I am a physicist interested in the mechanics of soft and living matter. Geometry and topology often provide a powerful lens for understanding the mechanisms governing material behavior. I apply this lens to the study of soft matter — such as thin elastic sheets and mechanical metamaterials — and to living tissues during morphogenesis, through which biology uses physics to sculpt complex forms.
I recently joined the Kavli Institute for Theoretical Physics at UC Santa Barbara as a postdoctoral fellow and am supported by the Helen Hay Whitney Foundation Fellowship. My PhD work at the University of Chicago revealed that amorphous structures can support topologically insulating phases of matter, explored how curvature controls the energetics and paths of cracks in thin sheets, explained fracture patterns in nanoparticle sheets stamped on corrugated substrates, and related findings. In my undergraduate years, I studied how fluid flows affect the evolution of dwarf galaxies.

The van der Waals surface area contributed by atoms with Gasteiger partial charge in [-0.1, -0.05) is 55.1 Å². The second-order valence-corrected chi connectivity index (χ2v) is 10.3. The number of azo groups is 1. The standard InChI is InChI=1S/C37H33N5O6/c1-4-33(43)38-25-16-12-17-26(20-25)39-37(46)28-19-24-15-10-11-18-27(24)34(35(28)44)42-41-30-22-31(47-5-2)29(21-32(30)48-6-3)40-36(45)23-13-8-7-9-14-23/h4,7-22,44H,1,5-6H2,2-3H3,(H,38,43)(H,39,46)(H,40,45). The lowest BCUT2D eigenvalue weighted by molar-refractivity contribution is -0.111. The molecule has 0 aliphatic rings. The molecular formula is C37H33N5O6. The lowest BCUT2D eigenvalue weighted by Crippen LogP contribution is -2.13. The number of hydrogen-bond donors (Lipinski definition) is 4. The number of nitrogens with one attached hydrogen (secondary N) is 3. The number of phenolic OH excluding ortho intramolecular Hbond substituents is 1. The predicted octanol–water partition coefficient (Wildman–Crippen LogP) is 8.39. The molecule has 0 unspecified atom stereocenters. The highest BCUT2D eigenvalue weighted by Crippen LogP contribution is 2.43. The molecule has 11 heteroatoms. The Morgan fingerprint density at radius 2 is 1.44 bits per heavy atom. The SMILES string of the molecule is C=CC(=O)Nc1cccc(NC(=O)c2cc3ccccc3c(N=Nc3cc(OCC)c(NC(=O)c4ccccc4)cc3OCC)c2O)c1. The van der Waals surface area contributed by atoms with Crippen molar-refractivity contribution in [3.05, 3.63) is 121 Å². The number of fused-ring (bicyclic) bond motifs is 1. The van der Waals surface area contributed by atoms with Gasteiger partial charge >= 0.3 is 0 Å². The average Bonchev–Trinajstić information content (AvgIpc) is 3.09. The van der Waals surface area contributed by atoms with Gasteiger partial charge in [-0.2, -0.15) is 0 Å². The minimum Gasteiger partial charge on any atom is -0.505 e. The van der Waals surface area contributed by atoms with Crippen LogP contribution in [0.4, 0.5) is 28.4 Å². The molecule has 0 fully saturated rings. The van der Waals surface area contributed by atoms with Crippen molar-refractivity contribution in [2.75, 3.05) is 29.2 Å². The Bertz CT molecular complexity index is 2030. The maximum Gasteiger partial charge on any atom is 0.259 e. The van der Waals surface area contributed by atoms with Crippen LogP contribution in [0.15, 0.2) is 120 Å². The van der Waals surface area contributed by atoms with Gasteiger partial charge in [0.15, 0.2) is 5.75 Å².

N. P. Mitchell, L. M. Nash, D. Hexner, A. M. Turner, W. T. M. Irvine. “Amorphous topological insulators constructed from random point sets.” Nature Physics 14, 380–385 (2018) [link]
N. P. Mitchell, V. Koning, V. Vitelli, W. T. M. Irvine, “Fracture in sheets draped on curved surfaces.” Nature Materials 16, 89-93 (2017) [link]
N. P. Mitchell, R. Carey, J. Hannah, Y. Wang, M. Cortes, S. McBride, H. Jaeger. “Conforming nanoparticle sheets to surfaces with Gaussian curvature.” Soft Matter, 14, 9107 – 9117 (2018) [link]
N. P. Mitchell, L. M. Nash, W. T. M. Irvine. “Realization of a topological phase transition in gyroscopic lattices.” Physical Review B 97, 100302(R) (2018) [link]